The Chinese image has been greatly enriched by President Xi’s visits. First, on various occasions, Xi clearly expressed an understanding of and support for host countries’ domestic and foreign policies, displaying China’s commitment to justice and fairness as an emerging power. Second, he repeatedly accentuated the need for civilizations to learn from each other, as well as knowledge about and respect for the local culture, relating the “Chinese Dream” to the “Latin American Dream”. Third, as personal gifts, he took with him a number of movie and TV products reflecting people’s lives in present-day China. He proposed to set up the “Bridge to the Future” training program for Chinese and Latin American youth leaders to facilitate mutual understanding. Additionally, it is noteworthy that before departing from Argentina, President Xi made an impromptu decision to get off his vehicle and shake hands with local guards, leaving a heart-warming impression of modesty, amicability and affability.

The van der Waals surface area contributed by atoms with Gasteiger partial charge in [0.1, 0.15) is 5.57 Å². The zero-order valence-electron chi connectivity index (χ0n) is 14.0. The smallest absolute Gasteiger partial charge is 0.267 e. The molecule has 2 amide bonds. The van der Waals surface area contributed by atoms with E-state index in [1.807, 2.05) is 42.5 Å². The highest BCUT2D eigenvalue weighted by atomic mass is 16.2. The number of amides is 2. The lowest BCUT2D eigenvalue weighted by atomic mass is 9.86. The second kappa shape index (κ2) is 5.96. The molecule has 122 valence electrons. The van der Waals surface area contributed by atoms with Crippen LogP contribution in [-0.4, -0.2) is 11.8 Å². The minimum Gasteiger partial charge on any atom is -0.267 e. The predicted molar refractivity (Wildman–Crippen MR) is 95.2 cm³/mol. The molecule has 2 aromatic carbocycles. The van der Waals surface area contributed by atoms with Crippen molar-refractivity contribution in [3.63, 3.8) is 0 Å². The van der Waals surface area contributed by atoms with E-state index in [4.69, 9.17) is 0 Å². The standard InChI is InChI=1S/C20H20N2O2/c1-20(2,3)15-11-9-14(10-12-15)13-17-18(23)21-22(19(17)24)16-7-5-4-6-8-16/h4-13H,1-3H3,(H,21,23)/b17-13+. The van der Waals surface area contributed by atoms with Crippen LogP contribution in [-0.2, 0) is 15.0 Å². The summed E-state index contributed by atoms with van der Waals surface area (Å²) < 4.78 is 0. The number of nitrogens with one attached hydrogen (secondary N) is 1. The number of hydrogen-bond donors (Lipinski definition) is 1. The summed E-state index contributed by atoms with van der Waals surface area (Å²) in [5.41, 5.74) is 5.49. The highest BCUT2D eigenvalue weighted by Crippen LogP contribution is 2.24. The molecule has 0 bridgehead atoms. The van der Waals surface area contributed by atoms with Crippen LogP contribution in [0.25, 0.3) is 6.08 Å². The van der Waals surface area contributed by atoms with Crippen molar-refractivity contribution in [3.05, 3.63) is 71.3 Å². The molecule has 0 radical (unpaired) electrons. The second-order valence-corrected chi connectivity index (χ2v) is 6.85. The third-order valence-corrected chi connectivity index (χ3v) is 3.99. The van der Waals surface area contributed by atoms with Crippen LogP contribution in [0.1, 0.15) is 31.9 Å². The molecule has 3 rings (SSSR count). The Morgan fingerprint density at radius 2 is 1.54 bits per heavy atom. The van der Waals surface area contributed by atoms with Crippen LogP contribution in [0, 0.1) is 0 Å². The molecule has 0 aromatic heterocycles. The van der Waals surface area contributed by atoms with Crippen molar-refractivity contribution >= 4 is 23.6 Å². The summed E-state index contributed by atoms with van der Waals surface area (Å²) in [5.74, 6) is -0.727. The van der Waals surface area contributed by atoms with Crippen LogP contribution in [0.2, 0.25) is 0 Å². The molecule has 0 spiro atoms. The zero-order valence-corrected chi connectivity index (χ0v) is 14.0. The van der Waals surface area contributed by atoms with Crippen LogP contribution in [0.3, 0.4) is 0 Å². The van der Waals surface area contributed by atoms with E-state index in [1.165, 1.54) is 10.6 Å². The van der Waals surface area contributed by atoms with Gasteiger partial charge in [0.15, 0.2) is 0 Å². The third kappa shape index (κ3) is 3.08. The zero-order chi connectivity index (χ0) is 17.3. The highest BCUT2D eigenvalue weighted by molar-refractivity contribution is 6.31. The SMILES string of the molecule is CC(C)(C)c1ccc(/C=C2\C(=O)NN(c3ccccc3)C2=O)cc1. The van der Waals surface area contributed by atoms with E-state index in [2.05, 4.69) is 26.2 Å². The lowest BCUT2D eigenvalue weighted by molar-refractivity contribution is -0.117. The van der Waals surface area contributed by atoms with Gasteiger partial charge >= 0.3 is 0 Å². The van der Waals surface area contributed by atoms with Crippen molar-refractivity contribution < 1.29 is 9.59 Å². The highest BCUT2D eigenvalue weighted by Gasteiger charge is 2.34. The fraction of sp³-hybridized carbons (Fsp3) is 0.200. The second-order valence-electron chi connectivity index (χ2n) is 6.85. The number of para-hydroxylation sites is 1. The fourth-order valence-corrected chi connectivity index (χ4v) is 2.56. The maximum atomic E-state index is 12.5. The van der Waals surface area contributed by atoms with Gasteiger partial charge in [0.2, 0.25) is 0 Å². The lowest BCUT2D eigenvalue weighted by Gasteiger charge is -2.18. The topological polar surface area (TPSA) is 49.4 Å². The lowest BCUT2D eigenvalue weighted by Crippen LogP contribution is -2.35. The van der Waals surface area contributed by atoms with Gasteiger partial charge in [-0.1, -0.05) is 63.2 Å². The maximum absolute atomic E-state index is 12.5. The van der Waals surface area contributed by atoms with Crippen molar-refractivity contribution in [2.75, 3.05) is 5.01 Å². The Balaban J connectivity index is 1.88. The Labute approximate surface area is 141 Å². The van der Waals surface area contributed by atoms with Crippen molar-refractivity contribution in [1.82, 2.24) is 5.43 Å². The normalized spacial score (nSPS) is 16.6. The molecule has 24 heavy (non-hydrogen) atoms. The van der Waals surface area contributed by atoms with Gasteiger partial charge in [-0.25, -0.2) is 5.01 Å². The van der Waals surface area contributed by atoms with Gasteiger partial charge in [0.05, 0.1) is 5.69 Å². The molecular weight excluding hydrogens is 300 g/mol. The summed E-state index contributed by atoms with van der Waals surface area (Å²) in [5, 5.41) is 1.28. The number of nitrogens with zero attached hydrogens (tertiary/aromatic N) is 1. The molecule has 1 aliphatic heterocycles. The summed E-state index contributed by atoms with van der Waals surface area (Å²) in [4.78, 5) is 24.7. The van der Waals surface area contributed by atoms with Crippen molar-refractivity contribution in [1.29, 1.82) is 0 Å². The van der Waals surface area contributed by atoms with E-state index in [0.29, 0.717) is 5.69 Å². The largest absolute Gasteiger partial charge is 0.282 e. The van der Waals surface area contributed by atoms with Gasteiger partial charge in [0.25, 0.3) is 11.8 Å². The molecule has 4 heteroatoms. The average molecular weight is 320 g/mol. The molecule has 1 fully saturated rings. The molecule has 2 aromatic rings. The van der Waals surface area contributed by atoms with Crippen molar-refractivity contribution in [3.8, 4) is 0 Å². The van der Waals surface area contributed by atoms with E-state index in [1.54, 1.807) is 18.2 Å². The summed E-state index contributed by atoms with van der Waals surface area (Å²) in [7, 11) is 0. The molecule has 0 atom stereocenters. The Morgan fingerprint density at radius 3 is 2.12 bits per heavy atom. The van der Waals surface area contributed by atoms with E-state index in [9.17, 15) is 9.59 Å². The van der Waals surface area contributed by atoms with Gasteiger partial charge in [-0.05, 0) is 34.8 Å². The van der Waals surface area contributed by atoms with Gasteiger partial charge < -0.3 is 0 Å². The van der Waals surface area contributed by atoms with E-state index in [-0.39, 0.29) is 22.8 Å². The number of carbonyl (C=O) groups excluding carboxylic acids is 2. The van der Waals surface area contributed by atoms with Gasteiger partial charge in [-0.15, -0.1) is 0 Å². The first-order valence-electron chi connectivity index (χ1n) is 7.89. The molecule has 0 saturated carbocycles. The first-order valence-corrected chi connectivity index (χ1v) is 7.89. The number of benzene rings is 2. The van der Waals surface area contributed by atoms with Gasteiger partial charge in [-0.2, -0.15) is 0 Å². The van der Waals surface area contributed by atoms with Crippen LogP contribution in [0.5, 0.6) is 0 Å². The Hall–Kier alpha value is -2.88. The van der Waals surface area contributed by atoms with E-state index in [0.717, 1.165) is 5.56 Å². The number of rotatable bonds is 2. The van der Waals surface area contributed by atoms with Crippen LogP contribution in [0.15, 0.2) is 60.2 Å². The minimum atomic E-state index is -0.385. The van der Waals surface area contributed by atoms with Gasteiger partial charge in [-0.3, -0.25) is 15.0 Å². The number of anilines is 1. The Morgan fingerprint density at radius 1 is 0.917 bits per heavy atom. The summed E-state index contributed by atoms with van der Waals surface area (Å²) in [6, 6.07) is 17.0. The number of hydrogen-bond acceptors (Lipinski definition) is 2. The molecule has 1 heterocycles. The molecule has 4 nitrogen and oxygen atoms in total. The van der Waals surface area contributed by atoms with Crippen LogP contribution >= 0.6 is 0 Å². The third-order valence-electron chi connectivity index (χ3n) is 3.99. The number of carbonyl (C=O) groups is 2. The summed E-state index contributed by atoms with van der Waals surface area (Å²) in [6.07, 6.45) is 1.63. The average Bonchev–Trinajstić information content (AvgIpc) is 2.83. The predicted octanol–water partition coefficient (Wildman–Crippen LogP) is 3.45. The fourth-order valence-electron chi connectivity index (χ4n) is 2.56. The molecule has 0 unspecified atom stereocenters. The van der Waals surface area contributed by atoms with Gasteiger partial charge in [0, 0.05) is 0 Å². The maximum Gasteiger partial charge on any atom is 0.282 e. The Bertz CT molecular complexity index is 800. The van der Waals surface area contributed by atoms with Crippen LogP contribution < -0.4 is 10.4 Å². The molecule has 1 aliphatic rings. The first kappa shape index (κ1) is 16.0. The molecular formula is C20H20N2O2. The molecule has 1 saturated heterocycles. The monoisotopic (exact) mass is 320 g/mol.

In summary, the Chinese vision refers to a strategic motivation behind the aforementioned four-aspect Chinese outreach: Consolidate and expand South-South cooperation, promote a multi-polar world order; obtain more strategic leverage for future development through enhancing all around cooperation with BRICS countries and Latin America, so as to hedge increasing external risks and challenges; improve awareness and the ability of providing international public goods, thus building the image of a responsible emerging power; Effectively translate the country’s widely accepted development achievements into cultural and social influences, thus upgrading comprehensive competitiveness.
Wu Baiyi is a research fellow at the Institute of Latin American Studies, Chinese Academy of Social Sciences.